Many financial advisors quote research that indicates a 2.8% to 5% yearly drawdown is likely to preserve portfolio assets over a long retirement. The initial withdrawal rate is followed by increases to match inflation. A 4% withdrawal rate, for example, is estimated to have about a 90% chance of lasting 25 years. The question is, would you get on an airplane that has a 90% chance of arriving safely at its destination? If the answer is no, you may want to consider 3½% or 3% as an acceptable withdrawal rate.
If 4% seems too low or too conservative, take a look at our “sequence of returns” analysis. As assets are systematically withdrawn from an investment account with inflation, they tend to deplete faster that what is intuitive especially in the later years. (Refer to “How Long Will My Retirement Assets Last?” below).
Let’s see how our options compare with the help of two imaginary retirees.
Bill retires at 65 with $1.0 million in his retirement account. In Year One, he takes out his 4% which is $40,000. Bill boosts his withdrawal each year by the inflation rate. It is likely that he will be able to do so for about 25 years without running out of money, depending on the performance of his portfolio assets. (Again, refer to “How Long Will My Retirement Assets Last?”).
Jim also retires at 65 having saved $1.0 million, but he’s got a few more expenses and wants to spend more than $40,000 a year. Jim chooses to put his money into an indexed annuity which guarantees him income for the rest of his life – however long that may be.
An indexed annuity payment on $1.0 million for a man Jim's age would be about $4,723 a month. That's $56,680 a year, or about 5.6% of his $1.0 million nest egg. (Review your personalized Indexed Annuity Illustration. Yours may show different results. If you don't have an illustration, contact us).
Which retiree took the better approach? Certainly $56,680 a year is better than $40,000 and the lifelong guarantee is very reassuring for Jim. What’s more, the additional yearly cash flow will allow Jim to defer Social Security until he reaches 70 providing a larger benefit for himself and his spouse.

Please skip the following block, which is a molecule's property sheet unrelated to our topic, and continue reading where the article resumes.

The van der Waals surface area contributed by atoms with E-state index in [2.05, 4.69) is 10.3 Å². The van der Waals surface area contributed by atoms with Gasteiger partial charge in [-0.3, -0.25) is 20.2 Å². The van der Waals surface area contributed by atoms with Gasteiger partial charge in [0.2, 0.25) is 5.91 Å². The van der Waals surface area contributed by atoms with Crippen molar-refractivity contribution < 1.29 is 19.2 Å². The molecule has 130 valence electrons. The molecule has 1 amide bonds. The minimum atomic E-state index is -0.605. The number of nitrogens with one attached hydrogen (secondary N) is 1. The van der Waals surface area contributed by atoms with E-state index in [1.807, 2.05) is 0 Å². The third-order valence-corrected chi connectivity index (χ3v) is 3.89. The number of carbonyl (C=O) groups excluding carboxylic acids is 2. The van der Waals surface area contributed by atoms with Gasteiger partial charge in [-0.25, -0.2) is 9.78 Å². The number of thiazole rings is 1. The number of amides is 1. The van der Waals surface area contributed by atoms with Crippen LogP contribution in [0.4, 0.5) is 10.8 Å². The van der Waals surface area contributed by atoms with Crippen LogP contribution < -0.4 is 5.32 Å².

Nevertheless, Bill has more control over his finances. He can take more or less than the scheduled amount from his retirement account each year depending on his personal needs and investment performance. If he chooses, he can access larger sums from his account as well.
If Bill sticks with his plan, his withdrawals will keep pace with inflation. If inflation is 3% a year, his yearly withdrawal will top Bill's $56,680 payout in about 13 years at age 76. (Once again, refer to “How Long Will My Retirement Assets Last?”).
Going forward, Bill will have more cash flow than Jim when they are elderly which can come in handy if long-term care is needed. However, should the retirees live longer, Bill may start to worry that his nest egg will be depleted. Watching his account value get closer and closer to $0 could be a significant source of anxiety.
Bill's 4% solution offers access to capital and income growth potential, but it lacks guarantees. Poor portfolio decisions or untimely bear markets could force him to reduce annual withdrawals or even run out of money in the later stage of his life.
Best of Both Worlds
Both Bill and Jim chose approaches with distinct strengths and weaknesses.
Fortunately, we are not locked in to one path or the other like our hypothetical retirees. By choosing to combine an indexed annuity with lifetime income and a diversified portfolio of stocks, bonds and real estate applying the 4% approach, you can maintain flexibility and have an income stream guaranteed for life.
To compare all three models: 1) Annuity Only, 2) Portfolio Only, and 3) Hybrid of the both models, refer to the attached Excel Annuity-Portfolio-Hybrid-Analysis-Spreadsheet.
Call Charles Farrell at 888.657.3847 if you have any questions.
The above is a hypothetical example provided for illustrative purposes.